Since the discovery of the optical gradient force in 1970 and the first use of laser beams to manipulate microscopic and atomic systems in 1986, optical manipulation has proved to be a versatile optical tool for uncovering mysteries throughout many fields of science.
Optical tweezers have become one of the primary weapons in the arsenal of biophysicists, and have revolutionized the new field of single-molecule biophysics. Today's techniques allow high-resolution experiments on biological macromolecules that were mere pipe dreams only a decade ago.
Using projected light patterns to form virtual electrodes on a photosensitive substrate, optoelectronic tweezers are able to grab and move micro- and nanoscale objects at will, facilitating applications far beyond biology and colloidal science.
Heating due to optical losses in metal nanoparticles, which is usually an unwanted side effect, is harnessed to realize low-power opto-thermoelectric nanotweezers.
Chirped Pulse Amplification Research
Researchers present a waveform synthesis scheme that coherently multiplexes the outputs from two broadband optical parametric chirped-pulse amplifiers. The technique provides control at the sub-cycle scale and generates high-energy ultrashort waveforms for use in strong-field physics experiments.
Based on a passively phase-locked superposition of a dispersive wave and a soliton from two branches of a femtosecond Er-doped fibre laser, researchers demonstrate that single cycles of light can be achieved using existing fibre technology and standard free-space components. The pulses have a pulse duration of 4.3 fs, close to the shortest possible value for a data bit of information transmitted in the near-infrared.
Short laser pulses of femtosecond time scales are in high demand in order to explore the fast electron dynamics in light-matter interactions. Here, the authors demonstrated the compression of free electron laser pulses in the extreme ultraviolet range by using a chirped pulse amplification technique.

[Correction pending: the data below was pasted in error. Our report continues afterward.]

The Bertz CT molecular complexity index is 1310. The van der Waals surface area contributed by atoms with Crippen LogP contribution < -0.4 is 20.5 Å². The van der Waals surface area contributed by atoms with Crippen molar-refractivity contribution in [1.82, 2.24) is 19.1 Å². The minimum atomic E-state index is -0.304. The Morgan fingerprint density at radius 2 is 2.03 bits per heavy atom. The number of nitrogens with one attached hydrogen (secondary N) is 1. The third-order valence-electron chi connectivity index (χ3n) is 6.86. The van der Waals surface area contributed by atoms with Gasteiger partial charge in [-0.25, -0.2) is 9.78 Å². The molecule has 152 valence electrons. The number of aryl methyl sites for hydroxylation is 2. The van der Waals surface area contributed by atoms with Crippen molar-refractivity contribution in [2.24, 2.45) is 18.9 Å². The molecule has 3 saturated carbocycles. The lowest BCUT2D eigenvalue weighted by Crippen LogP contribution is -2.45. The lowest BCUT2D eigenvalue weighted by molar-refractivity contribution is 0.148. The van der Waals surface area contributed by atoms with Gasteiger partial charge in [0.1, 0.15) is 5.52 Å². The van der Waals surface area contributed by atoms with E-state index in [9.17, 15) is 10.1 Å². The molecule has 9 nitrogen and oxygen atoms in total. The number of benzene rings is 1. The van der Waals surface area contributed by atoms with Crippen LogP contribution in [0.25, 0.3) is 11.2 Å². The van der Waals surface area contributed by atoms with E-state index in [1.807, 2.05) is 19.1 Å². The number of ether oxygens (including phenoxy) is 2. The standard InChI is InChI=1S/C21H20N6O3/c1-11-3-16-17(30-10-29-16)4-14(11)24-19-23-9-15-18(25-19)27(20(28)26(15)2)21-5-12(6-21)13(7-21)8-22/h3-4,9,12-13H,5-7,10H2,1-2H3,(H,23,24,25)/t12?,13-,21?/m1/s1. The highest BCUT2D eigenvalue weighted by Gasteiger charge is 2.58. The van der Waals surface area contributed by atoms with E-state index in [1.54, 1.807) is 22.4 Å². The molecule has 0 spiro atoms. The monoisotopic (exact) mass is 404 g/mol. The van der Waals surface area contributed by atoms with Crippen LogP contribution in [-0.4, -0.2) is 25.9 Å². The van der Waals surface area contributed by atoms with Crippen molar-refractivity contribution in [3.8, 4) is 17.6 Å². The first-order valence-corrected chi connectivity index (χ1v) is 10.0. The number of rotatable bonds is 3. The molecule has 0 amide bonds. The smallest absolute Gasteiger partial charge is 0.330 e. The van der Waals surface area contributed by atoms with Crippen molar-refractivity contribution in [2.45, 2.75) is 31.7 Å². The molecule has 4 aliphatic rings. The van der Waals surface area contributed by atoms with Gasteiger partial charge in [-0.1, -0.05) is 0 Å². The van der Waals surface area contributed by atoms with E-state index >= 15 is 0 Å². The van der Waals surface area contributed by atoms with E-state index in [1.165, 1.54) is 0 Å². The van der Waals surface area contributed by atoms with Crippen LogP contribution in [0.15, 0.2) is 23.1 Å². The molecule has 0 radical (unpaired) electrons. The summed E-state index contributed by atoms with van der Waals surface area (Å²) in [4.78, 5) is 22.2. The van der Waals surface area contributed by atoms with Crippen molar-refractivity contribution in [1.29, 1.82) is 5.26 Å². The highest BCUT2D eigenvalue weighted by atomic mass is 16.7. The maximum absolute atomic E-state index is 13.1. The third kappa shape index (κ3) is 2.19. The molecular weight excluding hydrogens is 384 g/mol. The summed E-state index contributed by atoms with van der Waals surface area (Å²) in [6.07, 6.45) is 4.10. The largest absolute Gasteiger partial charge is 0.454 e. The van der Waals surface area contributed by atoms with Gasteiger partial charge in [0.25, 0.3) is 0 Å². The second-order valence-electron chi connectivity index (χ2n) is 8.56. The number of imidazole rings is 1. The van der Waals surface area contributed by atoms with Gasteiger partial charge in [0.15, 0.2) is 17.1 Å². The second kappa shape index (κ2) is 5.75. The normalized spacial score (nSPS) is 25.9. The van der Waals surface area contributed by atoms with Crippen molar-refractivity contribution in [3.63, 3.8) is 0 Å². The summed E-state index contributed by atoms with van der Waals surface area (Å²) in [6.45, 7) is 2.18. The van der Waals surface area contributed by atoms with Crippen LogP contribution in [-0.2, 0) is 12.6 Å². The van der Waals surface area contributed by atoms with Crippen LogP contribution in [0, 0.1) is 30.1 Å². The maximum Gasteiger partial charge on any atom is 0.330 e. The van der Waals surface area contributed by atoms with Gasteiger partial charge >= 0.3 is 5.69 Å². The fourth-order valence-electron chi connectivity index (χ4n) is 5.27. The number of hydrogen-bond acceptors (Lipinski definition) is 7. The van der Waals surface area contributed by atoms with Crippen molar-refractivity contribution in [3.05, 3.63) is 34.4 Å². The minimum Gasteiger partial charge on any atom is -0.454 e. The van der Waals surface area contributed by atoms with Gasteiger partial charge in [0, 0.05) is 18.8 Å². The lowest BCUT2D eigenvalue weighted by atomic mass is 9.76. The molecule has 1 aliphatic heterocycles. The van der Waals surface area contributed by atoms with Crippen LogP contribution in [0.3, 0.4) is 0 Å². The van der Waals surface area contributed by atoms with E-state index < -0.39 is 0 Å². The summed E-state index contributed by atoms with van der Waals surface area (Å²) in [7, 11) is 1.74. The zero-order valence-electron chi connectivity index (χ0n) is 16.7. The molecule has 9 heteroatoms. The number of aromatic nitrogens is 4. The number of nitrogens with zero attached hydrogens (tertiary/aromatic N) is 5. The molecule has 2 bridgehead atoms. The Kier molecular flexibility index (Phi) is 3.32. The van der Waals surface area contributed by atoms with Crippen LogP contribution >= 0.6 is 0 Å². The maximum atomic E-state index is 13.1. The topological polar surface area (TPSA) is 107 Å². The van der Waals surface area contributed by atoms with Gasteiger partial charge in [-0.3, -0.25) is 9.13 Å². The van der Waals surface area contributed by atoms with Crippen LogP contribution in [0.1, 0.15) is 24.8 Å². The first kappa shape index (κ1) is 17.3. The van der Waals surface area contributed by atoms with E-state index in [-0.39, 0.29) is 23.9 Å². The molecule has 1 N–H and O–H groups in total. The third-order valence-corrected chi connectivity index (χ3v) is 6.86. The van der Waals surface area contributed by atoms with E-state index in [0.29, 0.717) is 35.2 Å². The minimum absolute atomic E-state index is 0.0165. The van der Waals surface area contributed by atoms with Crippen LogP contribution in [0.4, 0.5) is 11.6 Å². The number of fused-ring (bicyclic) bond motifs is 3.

A compact source that generates sub-two-cycle-duration pulses with an average power of 0.1 W spanning 6.8–16.4 μm combines the properties of power scalability, high repetition rate and phase coherence for the first time in this spectral region.
Spatially coherent 11.45 nm radiation is produced by outcoupling the harmonics of cavity-enhanced nonlinearly compressed pulses from a Yb-based laser through a pierced cavity mirror. This technique may lead to high-photon-flux ultrashort-pulse extreme-ultraviolet sources for use in a wide range of applications.
The nuclear fusion of hydrogen and boron nuclei has potential advantages over the fusion of deuterium and tritium for energy production as it produces no neutrons. Labaune et al. report progress towards achieving this by colliding a laser-driven particle beam into a laser-generated plasma.
Recently, there has been significant progress on the application of laser-generated proton beams in material science. Here the authors demonstrate the benefit of employing such beams in stress testing different materials by examining their mechanical, optical, electrical, and morphological properties.
Two-photon scanning microscopy is inherently slow and thus limits volumetric calcium imaging. Prevedel et al. achieve increased volumetric imaging speed by tailoring the excitation volume via light sculpting.
Chirped Pulse Amplification Discussion
Ultrafast fibre lasers are an important optical system with industrial, medical and purely scientific applications. Essential components and the operation regimes of ultrafast fibre laser systems are reviewed, as are their use in various applications.
Could massive arrays of thousands of fibre lasers be the driving force behind next-generation particle accelerators? The International Coherent Amplification Network project believes so and is currently performing a feasibility study.
Increasing the power of ultra-high-intensity lasers requires crystal amplifiers and metre-scale optical compression gratings that are ever more difficult to build. Simulations suggest that Raman amplification in a plasma could permit the generation of laser intensities many orders of magnitude higher than currently possible.
The spatiotemporal characterization of a high-peak-power pulsed laser beam reveals previously undetected wavefront distortions.
The Extreme Light Infrastructure (ELI) project is dedicated to the investigation of light–matter interactions at high laser intensities and on short timescales.